When addressing issues of climate change, we need to adopt a holistic perspective, said the Baha’i International Community at a recent meeting on the environment that convened leaders in Africa.
“We have to look at the spiritual and material dimensions. How do we live with nature harmoniously?” asked Solomon Belay, Representative of the BIC Office in Addis Ababa. “We need a coherent view of environmental issues and a plan based on that.”
The meeting in Gabon from 10–11 June 2017 brought together around 45 representatives from the United Nations Environmental Programme (UNEP), the PanAfrican Climate Justice Alliance, African Union Commission, the African Ministerial Conference on the Environment (AMCEN), and the Pan-African Parliamentarian’s Network on Climate Change, among others.
The BIC has been engaged in a conversation with UNEP about the contribution faith-based organizations can make to the UN’s environmental goals, and this month’s meeting was an opportunity for African leaders to build consensus around environmental issues in preparation for the third meeting of the UN Environmental Assembly at the end of the year.
Participants at the seminar in Gabon discussed innovative environmental solutions that would accelerate the implementation of the UN’s sustainable development goals in Africa. While this meeting signals yet another advance in efforts to protect the environment, the conversation on the environment still remains relatively fragmented, said Dr. Belay.
“The spiritual dimension is almost completely missing,” he commented.
At the meeting, the BIC Office shared its statement, “Shared Vision, Shared Volition: Choosing Our Global Future Together,” which was originally prepared for COP21, the UN Conference on Climate Change, in December 2015. It said, in part:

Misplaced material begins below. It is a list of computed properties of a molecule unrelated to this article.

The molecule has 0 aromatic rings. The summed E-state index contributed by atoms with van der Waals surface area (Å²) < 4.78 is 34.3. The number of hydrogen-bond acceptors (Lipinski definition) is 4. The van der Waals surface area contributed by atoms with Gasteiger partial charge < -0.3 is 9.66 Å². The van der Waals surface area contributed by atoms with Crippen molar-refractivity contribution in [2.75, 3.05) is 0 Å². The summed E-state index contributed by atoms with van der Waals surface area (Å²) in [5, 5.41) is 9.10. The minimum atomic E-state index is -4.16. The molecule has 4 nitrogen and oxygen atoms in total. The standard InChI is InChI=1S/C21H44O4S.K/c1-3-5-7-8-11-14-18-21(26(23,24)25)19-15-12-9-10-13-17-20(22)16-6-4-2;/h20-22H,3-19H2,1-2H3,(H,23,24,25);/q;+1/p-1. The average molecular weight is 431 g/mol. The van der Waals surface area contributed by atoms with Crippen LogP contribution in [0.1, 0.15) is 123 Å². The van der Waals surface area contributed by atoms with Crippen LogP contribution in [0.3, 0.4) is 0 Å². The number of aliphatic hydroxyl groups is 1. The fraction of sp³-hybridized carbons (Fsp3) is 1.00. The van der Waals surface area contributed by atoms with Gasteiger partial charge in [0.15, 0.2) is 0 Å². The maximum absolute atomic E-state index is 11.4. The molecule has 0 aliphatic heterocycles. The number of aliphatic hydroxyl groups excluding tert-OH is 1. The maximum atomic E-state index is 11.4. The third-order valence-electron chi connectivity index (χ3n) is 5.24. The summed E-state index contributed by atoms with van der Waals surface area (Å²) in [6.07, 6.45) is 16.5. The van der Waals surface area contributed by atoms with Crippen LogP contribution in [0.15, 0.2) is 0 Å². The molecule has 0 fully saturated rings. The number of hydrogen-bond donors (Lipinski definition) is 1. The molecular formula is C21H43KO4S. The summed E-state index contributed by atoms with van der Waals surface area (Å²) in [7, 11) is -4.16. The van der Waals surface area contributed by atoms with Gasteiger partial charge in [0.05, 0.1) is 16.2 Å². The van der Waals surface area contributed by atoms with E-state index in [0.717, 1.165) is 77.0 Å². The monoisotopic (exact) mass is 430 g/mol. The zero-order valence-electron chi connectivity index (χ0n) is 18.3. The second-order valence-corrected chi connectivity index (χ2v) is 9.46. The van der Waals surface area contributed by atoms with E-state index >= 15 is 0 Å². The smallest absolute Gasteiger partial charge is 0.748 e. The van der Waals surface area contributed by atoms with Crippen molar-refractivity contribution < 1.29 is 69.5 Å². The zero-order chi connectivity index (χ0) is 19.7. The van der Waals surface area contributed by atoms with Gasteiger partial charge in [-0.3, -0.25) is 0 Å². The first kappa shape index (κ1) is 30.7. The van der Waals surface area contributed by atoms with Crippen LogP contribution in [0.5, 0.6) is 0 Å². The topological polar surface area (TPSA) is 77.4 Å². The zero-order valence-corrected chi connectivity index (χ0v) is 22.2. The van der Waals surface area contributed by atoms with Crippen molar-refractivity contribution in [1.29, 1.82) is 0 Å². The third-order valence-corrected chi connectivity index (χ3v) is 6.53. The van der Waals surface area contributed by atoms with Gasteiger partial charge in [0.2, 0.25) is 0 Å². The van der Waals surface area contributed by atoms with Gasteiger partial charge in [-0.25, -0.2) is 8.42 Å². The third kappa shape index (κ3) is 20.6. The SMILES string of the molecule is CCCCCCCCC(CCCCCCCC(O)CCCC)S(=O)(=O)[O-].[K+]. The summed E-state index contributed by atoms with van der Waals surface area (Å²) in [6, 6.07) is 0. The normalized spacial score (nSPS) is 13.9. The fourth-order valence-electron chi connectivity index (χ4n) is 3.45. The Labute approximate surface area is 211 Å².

Action on issues of sustainability is often grounded in the sentiment that we all live on the same planet. Of course shared concerns such as climate change, transnational migration, and global pandemics are not to be discounted. But truly transforming individual and collective patterns of life will require a much deeper appreciation of the interconnectedness of the planetary biosphere. People and the environment are inter-connected aspects of one organically integrated system. At this point in history, neither can be accurately understood in isolation from the other.
Implicit in this understanding is the organic oneness of the human race itself. Deceptively simple in popular discourse, the concept that humanity constitutes a single people has numerous implications for the formulation of effective action at all levels. COP 21 [The Paris Climate Accords], for example, can be understood as an opportunity to embrace more deeply the practical implications of the oneness of humanity, including the obligation to translate our moral responsibility toward one another and the natural world into tangible agreements, approaches, and plans of action.
A rich and deepening consciousness of the oneness of humankind is the only way that the obstacles inherent in dichotomies like rich/poor, north/south, developed/developing can be overcome. –Shared Vision, Shared Volition: Choosing Our Global Future Together, statement of the Baha’i International Community to the United Nations Climate Change Conference in Paris, France, December, 2015.
“Our relationship with nature should be examined at all levels,” said Dr. Belay, drawing attention to portions of the statement that call to individuals, institutions in society, and the community as a whole to embrace responsibility for change.
“Establishing sustainable patterns of individual and collective life will require not only new technologies, but also a new consciousness in human beings, including a new conception of ourselves and our place in the world,” the statement reads. This perspective emerges directly from the Baha’i teachings:
A new era of divine consciousness is upon us. The world of humanity is going through a process of transformation. A new race is being developed. The thoughts of human brotherhood are permeating all regions. New ideals are stirring the depths of hearts and a new spirit of universal consciousness is being profoundly felt by all men. – Abdu’l-Baha, The Asiatic Quarterly Review, April, 1913, quoted in Star of the West, Volume 5, p. 16.
Following June’s meeting in Gabon, there are plans to hold another gathering with a greater emphasis on the contribution of faith-based organizations to environmental issues.